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    1. Autty, bad news. My mother was an expert at bubble and squeak. She made it often, and I hope yours is better than hers. I did love the cabbage. It’s so sweet when cooked, but the bubble part… I can’t remember, but isn’t it sausage? I’m not sure why someone invented making sausage out of perfectly flavorful meat.. Maybe it’s corned beef. I can’t remember now. Another great favorite of my mother was creamed corned beef on toast (preferably Wonder white bread, building strong bodies 12 ways.) Talk about bland!!! My favorite meal of moms was Campbell’s tomato soup and grilled Velveeta cheese sandwiches – again with the Wonder bread. Hers, and consequently my, favorite seasonings – sugar and salt. Yikes. I guess we are what we eat (or ate). 🙂 Merry Christmas, Autty J.

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      1. HAHA In England, as far as I know, Bubble and Squeak is just a hodgepodge of left-overs tossed into a pan and heated as a giant mixture (potatoes are almost always involved). Mine never has sausage! That would be a bit intense for me!

        P.S. I met two very cute pigs today. One was named Hamlet and came trundling up and oinked loudly when I called. Then we encountered a duck. Some children were shooed away from concerned mothers, convinced their offspring would be mauled by the vicious beaked creature (the duck was placid as can be!). Sir swaggered up and began to pat the duck contentedly on the head like Linus from Peanuts. A clan of teenagers melted and snapped photos of Sir patting the the fine fowl on the head. It was a precious moment. Then we dashed off to hug a quarter horse.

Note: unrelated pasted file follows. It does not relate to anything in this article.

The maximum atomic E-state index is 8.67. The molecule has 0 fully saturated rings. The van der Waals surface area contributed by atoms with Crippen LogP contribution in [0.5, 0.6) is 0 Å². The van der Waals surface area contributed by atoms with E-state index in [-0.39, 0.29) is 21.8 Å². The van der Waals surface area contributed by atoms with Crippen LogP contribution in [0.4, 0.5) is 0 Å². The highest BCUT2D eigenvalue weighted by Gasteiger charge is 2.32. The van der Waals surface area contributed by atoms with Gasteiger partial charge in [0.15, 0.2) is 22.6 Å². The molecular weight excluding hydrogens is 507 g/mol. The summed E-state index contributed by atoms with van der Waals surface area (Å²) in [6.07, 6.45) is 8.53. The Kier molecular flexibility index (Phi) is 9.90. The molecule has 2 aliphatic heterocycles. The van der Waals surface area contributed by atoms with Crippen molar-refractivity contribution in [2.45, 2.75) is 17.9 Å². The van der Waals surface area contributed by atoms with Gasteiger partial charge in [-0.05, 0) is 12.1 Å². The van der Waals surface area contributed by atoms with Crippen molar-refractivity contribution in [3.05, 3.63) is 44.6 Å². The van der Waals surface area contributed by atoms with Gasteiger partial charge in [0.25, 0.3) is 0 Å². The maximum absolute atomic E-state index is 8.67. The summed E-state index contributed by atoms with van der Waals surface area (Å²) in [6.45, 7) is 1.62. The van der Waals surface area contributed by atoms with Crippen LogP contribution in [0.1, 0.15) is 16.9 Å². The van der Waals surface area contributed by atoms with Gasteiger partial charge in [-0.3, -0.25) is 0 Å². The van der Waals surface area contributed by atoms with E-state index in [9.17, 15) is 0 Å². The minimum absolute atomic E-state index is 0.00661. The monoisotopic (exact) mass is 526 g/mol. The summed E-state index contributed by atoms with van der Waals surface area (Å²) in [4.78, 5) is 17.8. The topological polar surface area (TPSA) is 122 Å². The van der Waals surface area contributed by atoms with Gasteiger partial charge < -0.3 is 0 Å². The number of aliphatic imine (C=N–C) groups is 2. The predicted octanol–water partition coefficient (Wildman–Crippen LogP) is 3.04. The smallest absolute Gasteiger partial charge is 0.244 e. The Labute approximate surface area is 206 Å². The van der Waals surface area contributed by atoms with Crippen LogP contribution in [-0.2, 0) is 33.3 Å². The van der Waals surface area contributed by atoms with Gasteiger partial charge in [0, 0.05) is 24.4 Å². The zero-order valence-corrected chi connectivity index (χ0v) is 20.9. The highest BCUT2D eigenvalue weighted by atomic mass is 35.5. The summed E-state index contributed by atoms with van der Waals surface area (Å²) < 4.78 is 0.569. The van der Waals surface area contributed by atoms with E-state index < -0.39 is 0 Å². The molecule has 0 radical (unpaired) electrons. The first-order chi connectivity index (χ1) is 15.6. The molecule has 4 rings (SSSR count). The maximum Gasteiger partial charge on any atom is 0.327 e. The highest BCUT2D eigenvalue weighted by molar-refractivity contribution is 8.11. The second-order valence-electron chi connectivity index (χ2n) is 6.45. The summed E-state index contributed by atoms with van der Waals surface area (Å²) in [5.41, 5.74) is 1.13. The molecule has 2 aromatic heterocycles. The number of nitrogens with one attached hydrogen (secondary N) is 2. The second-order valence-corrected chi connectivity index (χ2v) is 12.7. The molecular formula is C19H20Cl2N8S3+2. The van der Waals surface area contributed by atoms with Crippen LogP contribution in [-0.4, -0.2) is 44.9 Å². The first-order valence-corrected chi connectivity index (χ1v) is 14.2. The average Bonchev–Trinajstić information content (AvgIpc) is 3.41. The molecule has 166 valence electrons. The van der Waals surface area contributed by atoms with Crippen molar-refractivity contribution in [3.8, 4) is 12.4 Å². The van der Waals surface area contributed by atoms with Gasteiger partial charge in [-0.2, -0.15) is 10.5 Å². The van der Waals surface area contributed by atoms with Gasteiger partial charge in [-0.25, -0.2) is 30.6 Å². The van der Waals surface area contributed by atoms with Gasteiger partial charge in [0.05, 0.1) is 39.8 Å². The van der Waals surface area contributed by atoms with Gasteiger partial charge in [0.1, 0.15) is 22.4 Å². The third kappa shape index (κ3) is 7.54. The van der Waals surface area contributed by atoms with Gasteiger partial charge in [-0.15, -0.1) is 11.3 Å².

Your mum’s menu sounds interesting- very Midwestern 😉 I was being rather flippant about the squeak thing. I mostly make Asian/Indian/Latin food and tend not to go near sausage! The tomato soup sounds LOVELY especially in winter!

        Anyway MERRY CHRISTMAS (for the 19th time). CHEERS-

        toad

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  6. From concerned mothers??? HAHA that was a Freudian slip there (they SHOULD have run from those mothers!)- correction BY “concerned” mothers.

    Another P.S.

    Have you seen “A Foot in the Grave”?? If so, what did you think? If not, you might enjoy it. It’s a Brit-Com.

    I guess I’ll just call my B&S mixture Nursing Home Slop instead, as that seems to be a more accurate title.

    Another P.S. Thanks for reading through these if you’ve gotten this far. I commend you. I’m still VERY hyped up from all the farm animals!!!!

    Here you are: https://s-media-cache-ak0.pinimg.com/736x/11/bd/4e/11bd4e456f1b084a550494ae41c62ac9.jpg

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  7. Main course? I’m stuffed just reading this 🙂 Or is that the Thornton’s chocolates I’m currently gorging on because it’s wet and miserable outside? I’m not a very enthusiastic cook either so I do sympathise. I hate that I no sooner get it on the plate than it’s gone… and on to the next meal… Best wishes to you for 2016 🙂